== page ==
When I wrote that the text “embodies many problems that threaten to choke the life out of haiku,” I was referring to the translations and the apparatus. Although I’ve changed my mind about most of the apparatus, the translations are still problematic. They are nearly all 5-7-5 in structure, a format Marks defends. He says he needed to follow this pattern because Yamaguchi’s poems were in that form and that if he wanted to do free-form translations, he would have started with a free-form poet such as Hekigotō, Santōka, or Hōsai. But Marks makes the same error that generations of others have made in failing to recognize that English-language syllables are not the same as the sounds (not syllables) counted in Japanese haiku, and the fact that Japanese uses far fewer words than English to use up its seventeen sounds. So no, Yamaguchi didn’t use the 5-7-5 syllable form at all; rather, he used the 5-7-5 sound form in Japanese. This is despite the fact that Marks says that “Japanese syllables are not the same as those of English” (xi). So the chief problem with all of the translations is that they are long and wordy, surely a distortion of Yamaguchi’s original Japanese. A count of the words of any of the poems in this collection shows this to be true—the English versions are always padded with more words than in the Japanese. As 5-7-5 translations go, they seldom suffer from awkward line breaks or an inverted syntax that plague other translations to get them to “fit,” but they still come across as plodding and wordful. Here’s an example:
These green bottle flies
on carrion here—where on earth
were they until now?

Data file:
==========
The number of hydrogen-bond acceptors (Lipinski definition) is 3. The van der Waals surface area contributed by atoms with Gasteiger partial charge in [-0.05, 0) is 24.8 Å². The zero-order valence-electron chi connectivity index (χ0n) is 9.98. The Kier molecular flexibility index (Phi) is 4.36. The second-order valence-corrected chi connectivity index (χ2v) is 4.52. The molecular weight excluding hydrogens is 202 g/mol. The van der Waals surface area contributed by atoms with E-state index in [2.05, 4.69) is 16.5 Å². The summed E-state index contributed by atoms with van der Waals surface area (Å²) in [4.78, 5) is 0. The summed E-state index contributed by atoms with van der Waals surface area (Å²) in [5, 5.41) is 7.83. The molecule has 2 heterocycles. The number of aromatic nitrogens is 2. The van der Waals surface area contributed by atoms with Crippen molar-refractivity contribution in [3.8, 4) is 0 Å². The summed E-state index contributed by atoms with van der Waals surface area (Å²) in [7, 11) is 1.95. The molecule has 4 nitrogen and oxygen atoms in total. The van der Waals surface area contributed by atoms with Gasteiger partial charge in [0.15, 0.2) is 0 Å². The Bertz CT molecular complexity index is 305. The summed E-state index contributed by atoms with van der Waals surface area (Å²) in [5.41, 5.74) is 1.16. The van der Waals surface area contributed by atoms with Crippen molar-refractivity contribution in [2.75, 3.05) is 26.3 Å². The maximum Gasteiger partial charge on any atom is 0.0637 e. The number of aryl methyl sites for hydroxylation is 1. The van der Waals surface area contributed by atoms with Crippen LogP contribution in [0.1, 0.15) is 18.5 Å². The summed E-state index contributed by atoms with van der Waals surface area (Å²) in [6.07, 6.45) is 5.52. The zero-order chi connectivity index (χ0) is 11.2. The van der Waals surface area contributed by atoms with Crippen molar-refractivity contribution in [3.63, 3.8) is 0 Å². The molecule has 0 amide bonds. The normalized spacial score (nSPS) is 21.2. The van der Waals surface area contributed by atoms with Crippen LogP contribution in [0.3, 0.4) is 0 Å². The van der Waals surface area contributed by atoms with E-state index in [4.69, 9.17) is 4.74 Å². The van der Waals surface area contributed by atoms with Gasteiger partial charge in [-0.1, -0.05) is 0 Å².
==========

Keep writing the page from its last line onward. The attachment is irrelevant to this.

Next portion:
The words “these,” “here,” and perhaps “on earth” are not needed.
One aspect of the apparatus also still bothers me. The notes from Yamaguchi himself about his poems include the date of composition, which is useful, but too often a restatement in prose of what the poem already says. For example, after “The wind carries it / through the night, from north to south— / the Gion music,” we are told that this poem was composed in 1958, and that “In Kyōto, I heard the music of the Gion Festival. The wind from north to south carried the music through the city streets” (148). Anyone who knows Japan would know that Gion is in Kyoto, so we are told nothing worthwhile here, and this sort of redundancy happens over and over again—although not without occasional details that provide a deeper context. More useful are the translators’ notes about season words and vocabulary, the latter of which might be of interest to someone seeking to learn Japanese. But still the cumulative effect of all the apparatus is deadening, creating that overbearing, spiritless feel I mentioned. Even if one wants to study a poet, it shouldn’t feel this burdensome.
It can be hard to define the essence of haiku, let alone the essence of modern haiku. Seishi Yamaguchi represents a pinnacle of haiku in twentieth-century Japan, to be sure. The Essence of Modern Haiku is one window into the poet and his work, but it feels that his work is not represented at its best in this collection. Nevertheless, with the Japanese, the romaji, and at least the translations offered, one can study each poem and consider making one’s own tighter versions.
—15, 29 November, 3 December 2015, Sammamish, Washington